How the jurist Laurens Pieter van de Spiegel ended up behind bars as a political prisoner
A brilliant career
Laurens Pieter van de Spiegel was born in Middelburg in 1737, the scion of a distinguished family. Having enjoyed a good education and completed his legal training at Leiden University, he could start his career as burgomaster of Goes in Zeeland. He then became the Grand Pensionary of Zeeland; that is to say, the leader of the province. Van de Spiegel was both a scholar and an administrator. He wrote letters and treatises on the functioning of law, politics and government. After his death, his legal discourses were published and would form a standard work for jurists for years to come.
Van de Spiegel was a supporter of the stadholder, Prince William V. At a time when the Patriots, sworn opponents of the House of Orange, were rising up against the Orangist regime, Van de Spiegel also ran into trouble. William V even considered it necessary to flee The Hague for a time, but was restored to power in 1787 with the aid of a German army. In the same year, the Orangist Van de Spiegel was appointed Grand Pensionary of Holland and thereby became the leader of the Dutch Republic.
In 1795, however, the power of the stadholder and his supporters was brought to an end. Aided by the French Army, the Patriots seized power and founded the Batavian Republic. The stadholder lost no time in fleeing abroad, never to return. Van de Spiegel was arrested. He was seen as deeply suspect because of his contacts, who included the Paris-based spy Etta Palm and Ocker Repelaer, former head of the army. Van de Spiegel was imprisoned for four years, first in the Binnenhof, then in Huis ten Bosch Palace, and subsequently in the Prison Gate.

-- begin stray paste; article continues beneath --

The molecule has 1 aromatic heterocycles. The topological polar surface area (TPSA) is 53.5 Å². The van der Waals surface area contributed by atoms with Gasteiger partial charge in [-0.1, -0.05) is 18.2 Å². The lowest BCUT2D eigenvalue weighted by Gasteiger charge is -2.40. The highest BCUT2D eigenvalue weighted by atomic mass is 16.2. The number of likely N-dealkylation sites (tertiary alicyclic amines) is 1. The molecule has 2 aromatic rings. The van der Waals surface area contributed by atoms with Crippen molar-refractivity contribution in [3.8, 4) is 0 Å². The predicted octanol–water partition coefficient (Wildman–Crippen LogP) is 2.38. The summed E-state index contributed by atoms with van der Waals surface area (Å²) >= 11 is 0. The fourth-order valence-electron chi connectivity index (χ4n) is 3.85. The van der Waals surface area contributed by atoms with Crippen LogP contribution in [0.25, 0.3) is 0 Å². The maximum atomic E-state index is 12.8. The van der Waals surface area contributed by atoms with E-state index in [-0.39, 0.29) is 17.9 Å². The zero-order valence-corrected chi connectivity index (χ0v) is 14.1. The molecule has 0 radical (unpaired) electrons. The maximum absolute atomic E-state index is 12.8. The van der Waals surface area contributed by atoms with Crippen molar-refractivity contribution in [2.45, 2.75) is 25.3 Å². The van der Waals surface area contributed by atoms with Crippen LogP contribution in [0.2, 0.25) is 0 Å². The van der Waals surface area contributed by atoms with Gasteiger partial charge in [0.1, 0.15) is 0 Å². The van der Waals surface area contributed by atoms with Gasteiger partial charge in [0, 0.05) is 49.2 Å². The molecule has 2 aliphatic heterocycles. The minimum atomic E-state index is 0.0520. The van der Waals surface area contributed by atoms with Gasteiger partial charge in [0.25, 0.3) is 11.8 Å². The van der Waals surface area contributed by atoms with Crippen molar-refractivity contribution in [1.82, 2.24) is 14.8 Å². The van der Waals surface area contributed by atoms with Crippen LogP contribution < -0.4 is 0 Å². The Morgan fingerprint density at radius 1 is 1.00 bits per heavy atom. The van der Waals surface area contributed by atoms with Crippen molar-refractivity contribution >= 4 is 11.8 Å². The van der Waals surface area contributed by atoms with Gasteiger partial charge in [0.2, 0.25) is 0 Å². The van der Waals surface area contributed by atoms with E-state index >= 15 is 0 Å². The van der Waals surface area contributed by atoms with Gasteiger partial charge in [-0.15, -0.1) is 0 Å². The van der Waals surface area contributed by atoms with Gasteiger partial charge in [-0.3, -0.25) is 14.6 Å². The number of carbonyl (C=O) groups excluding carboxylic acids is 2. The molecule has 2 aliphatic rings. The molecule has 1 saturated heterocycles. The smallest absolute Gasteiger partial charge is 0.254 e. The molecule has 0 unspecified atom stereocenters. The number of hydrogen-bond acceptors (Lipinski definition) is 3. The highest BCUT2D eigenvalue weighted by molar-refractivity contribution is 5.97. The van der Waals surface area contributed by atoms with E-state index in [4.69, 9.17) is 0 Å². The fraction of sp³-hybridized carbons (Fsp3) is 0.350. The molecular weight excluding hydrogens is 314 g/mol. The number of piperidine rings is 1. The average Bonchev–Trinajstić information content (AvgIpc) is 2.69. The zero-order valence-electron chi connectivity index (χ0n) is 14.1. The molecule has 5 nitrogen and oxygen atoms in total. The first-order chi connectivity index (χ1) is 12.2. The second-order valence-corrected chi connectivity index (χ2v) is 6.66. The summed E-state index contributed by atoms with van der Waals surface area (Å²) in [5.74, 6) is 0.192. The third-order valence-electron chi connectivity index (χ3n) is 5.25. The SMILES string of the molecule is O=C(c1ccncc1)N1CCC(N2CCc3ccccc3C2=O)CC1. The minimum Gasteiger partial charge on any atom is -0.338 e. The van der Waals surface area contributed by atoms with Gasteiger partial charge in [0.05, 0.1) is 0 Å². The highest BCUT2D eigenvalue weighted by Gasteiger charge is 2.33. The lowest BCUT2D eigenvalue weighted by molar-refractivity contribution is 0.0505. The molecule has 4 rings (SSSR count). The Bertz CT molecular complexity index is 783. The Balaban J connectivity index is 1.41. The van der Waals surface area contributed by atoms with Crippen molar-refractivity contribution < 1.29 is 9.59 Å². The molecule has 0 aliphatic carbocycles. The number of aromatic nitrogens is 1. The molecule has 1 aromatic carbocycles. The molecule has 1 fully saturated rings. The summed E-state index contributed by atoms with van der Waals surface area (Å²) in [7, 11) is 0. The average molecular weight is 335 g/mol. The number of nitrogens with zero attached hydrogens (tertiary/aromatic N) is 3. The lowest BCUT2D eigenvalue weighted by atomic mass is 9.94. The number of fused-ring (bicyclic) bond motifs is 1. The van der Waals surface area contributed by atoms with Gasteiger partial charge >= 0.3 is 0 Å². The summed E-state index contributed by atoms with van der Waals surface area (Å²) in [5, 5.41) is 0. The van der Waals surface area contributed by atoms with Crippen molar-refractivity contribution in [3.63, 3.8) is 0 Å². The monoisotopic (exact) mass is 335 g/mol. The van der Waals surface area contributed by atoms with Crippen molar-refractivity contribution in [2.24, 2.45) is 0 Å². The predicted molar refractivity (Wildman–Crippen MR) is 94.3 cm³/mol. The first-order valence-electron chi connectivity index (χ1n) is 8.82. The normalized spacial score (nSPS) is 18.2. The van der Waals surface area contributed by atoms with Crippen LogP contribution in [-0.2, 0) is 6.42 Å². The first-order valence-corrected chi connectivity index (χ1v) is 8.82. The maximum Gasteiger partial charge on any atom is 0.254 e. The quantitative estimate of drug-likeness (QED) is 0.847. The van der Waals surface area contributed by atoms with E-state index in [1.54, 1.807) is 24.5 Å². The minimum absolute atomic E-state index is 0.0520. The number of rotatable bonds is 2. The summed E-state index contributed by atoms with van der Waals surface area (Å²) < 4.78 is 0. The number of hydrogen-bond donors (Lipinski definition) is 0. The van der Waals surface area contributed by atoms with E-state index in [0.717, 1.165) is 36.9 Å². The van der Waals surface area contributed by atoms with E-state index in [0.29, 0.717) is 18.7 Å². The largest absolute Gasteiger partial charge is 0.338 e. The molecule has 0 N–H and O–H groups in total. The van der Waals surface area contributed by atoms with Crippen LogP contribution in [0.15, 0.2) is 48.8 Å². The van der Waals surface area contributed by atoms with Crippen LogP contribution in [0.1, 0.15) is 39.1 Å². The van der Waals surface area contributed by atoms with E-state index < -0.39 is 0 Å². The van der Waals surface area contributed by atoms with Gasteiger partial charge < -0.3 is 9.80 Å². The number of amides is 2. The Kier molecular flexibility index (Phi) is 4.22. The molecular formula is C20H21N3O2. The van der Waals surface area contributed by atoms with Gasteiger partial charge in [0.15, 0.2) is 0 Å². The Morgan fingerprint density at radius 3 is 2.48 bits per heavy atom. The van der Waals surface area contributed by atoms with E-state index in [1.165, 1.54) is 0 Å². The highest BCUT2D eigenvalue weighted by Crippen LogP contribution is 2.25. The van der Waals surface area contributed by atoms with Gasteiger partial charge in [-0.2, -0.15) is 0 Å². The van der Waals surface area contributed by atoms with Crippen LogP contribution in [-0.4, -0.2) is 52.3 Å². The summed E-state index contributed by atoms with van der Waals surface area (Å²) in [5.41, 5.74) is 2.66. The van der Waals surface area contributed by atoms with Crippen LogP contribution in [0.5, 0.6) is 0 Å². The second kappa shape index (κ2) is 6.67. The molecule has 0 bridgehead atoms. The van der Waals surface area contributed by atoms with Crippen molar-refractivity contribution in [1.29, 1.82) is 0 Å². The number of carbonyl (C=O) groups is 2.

In the Prison Gate
As was common practice at that time, distinguished regents were not kept in dark, stuffy cells, but were allowed to sit out their detention in comfortable rooms. Van de Spiegel was locked up in the Women’s Chamber in the Prison Gate. He was allowed to have his bed and a quantity of books from home brought to his cell. He spent his days writing a mediation on the century in which he had lived (later published as Reflections of a statesman [Nadenkingen van een staatsman]), kept a diary, and wrote poetry.
The cell was pretty bearable, although he was often disturbed by the cries and screams that came from other cells.
In his diary, Van de Spiegel described his daily routine at the Prison Gate. At eight o’clock in the morning, he was given breakfast. Three hours later, he was served a small glass of Dutch gin (jenever). At two o’clock, he was brought his luncheon, which consisted of meat or fish with vegetables. At four o’clock it was time for tea, after which the maid came to make up the bed. At nine o’clock in the evening, it was finally time for supper.
Dying abroad a free man
Van de Spiegel was no longer permitted to live in freedom in his home province of Zeeland or Holland. After spending half a year in the Prison Gate, Van de Spiegel was transferred to Woerden Castle, where two rooms were made available for him. He was imprisoned there until the end of 1798. Now a free man, he moved to Germany, where he died a year later as a consequence of a brain haemorrhage.